Stroke comes fifth on the list of leading causes of death in America. According to the American Stroke Association, stroke kills approximately 130,000 people every year and is the leading cause of disabilities in adults.
Over 9 percent of stroke cases are misdiagnosed, with some resulting in permanent disabilities or death. That means that approximately 10,000 deaths are avoidable every year.
The reason behind stroke misdiagnosis is that it can sometimes present itself as other conditions, such as migraines. What if a patient with a history of migraines goes into an emergency room with a stroke presenting itself in the form of severe headaches? The doctor may mistakenly assume it is another migraine attack and so administer migraine medication.
Unfortunately, every minute matters in stroke interventions, and every minute lost can have devastating consequences. Some common stroke signs include numbness or weakness of one side of the body, for example, face, arm, or leg, loss of motor coordination, difficulty seeing in one or both eyes, slurred speech, confusion, and severe headaches.
Doctor’s Duty Of Care
If a patient manifests any of the above symptoms, the ER doctor must conduct all necessary tests to rule out the possibility of a stroke. The most basic tests used to determine the presence, severity, location, and type of stroke are MRI and CT scans.
Failure to conduct tests can amount to a deviation from the standard of care a reasonable doctor would offer, given the circumstances creating grounds for medical malpractice claim.
Types of Strokes
The consequences of a stroke misdiagnosis or delayed diagnosis depend mainly on the type of stroke. The most common and most dangerous type of stroke is an ischemic stroke. This type of stroke is also known as clot stroke and involves a blockage of a brain blood vessel by a blood clot restricting the flow of blood to the brain. When left untreated within three to four hours of an attack, its effects are irreversible and can even be fatal.
Hemorrhagic or bleeding strokes are also relatively common and involve a rapturing of brain blood vessels which causes internal bleeding. They are characterized by severe headaches, but are treatable surgically with little to no long-lasting complications when diagnosed early.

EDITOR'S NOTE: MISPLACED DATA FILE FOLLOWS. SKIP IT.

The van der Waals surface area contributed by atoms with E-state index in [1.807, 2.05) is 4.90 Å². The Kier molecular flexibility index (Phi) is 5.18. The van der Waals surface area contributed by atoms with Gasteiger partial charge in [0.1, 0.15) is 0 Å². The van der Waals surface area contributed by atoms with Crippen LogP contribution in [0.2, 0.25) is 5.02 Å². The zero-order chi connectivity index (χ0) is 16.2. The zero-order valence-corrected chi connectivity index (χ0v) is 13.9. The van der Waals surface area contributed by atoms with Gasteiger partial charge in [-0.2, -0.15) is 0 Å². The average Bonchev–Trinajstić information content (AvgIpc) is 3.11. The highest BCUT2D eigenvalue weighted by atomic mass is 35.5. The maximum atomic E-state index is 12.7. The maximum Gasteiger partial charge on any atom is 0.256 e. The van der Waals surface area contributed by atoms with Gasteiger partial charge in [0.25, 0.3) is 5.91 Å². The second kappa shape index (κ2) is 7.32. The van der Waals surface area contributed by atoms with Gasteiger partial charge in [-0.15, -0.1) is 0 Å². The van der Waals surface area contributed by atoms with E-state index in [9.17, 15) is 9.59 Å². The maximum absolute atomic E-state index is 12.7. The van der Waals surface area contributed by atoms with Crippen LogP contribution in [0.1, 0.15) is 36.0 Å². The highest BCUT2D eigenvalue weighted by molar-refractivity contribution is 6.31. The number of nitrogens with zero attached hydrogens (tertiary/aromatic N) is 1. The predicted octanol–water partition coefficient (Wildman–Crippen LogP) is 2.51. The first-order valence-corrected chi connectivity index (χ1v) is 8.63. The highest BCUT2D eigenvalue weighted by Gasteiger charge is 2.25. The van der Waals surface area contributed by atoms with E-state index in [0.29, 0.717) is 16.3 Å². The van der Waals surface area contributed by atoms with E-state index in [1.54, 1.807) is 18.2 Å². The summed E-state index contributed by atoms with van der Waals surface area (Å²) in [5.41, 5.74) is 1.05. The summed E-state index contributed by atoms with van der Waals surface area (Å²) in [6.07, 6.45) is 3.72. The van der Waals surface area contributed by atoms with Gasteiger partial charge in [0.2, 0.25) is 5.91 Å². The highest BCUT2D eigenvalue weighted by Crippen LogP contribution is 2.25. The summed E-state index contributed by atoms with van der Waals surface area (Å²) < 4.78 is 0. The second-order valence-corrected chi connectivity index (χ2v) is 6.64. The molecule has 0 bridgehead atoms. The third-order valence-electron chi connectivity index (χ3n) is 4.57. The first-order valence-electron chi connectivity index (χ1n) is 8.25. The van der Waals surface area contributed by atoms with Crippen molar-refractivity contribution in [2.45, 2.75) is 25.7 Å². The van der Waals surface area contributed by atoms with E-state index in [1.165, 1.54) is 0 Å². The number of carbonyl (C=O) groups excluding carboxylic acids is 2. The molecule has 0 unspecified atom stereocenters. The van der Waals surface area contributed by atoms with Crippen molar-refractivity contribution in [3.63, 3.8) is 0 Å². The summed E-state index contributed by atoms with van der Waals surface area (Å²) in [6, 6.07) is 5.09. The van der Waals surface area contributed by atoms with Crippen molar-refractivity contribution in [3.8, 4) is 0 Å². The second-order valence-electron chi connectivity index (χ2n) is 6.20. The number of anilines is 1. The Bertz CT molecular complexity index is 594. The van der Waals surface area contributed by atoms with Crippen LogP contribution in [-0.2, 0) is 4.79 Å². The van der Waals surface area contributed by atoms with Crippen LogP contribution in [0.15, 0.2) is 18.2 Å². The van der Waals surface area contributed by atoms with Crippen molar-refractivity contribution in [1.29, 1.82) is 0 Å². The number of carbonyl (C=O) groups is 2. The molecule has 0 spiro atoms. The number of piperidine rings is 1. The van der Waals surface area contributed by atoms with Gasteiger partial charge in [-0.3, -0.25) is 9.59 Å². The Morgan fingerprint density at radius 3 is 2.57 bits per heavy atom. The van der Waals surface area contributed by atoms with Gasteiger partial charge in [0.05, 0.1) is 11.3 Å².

Another type of stroke is transient ischemic attacks or mini-strokes. Mini stroke symptoms resolve within 1 to 24 hours and indicate an impending stroke. The treating doctor can prescribe blood pressure or blood-thinning drugs to avoid the risk of a stroke in the future.
A Lawyer Can Help
If you or a relative has suffered permanent disabilities due to stroke misdiagnosis or a delayed diagnosis, recouping compensation under personal injury law may be a possibility. However, the burden of proof for medical malpractice lawsuits is relatively high and costly, resulting in many victims taking a poor deal to get away from the hustle.
“Taking the easy way out may prove costlier than it may appear, considering some effects may last a lifetime,” says Berkowitz and Hanna Malpractice and Injury Lawyers. Therefore, your best bet at getting justice for a stroke misdiagnosis is working with an injury lawyer who has experience in stroke misdiagnosis and can adequately foot your bills on a contingency basis if you are on a budget.
A fair settlement for stroke misdiagnosis medical malpractice lawsuits should cover treatment and therapy costs, loss of income, pain and suffering, and psychological distress. Liability capping may apply to some states, so you may want to confirm with your medical malpractice attorney marlton nj if they apply for your state.